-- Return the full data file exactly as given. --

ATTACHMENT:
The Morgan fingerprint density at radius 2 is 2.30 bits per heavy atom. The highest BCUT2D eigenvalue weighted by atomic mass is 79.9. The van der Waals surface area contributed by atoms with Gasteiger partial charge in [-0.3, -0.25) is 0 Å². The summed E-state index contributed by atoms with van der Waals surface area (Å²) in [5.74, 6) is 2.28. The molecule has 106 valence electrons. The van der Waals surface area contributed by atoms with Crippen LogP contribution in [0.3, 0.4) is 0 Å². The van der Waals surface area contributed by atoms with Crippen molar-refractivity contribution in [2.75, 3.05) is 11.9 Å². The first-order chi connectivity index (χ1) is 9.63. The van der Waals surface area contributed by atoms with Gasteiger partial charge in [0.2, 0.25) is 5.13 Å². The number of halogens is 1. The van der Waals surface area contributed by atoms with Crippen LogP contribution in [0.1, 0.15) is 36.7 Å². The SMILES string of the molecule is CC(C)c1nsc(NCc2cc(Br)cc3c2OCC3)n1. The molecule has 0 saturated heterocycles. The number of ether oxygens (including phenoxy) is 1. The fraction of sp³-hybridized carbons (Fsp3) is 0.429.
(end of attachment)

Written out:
The Morgan fingerprint density at radius 2 is 2.30 bits per heavy atom. The highest BCUT2D eigenvalue weighted by atomic mass is 79.9. The van der Waals surface area contributed by atoms with Gasteiger partial charge in [-0.3, -0.25) is 0 Å². The summed E-state index contributed by atoms with van der Waals surface area (Å²) in [5.74, 6) is 2.28. The molecule has 106 valence electrons. The van der Waals surface area contributed by atoms with Crippen LogP contribution in [0.3, 0.4) is 0 Å². The van der Waals surface area contributed by atoms with Crippen molar-refractivity contribution in [2.75, 3.05) is 11.9 Å². The first-order chi connectivity index (χ1) is 9.63. The van der Waals surface area contributed by atoms with Gasteiger partial charge in [0.2, 0.25) is 5.13 Å². The number of halogens is 1. The van der Waals surface area contributed by atoms with Crippen LogP contribution in [0.1, 0.15) is 36.7 Å². The SMILES string of the molecule is CC(C)c1nsc(NCc2cc(Br)cc3c2OCC3)n1. The molecule has 0 saturated heterocycles. The number of ether oxygens (including phenoxy) is 1. The fraction of sp³-hybridized carbons (Fsp3) is 0.429.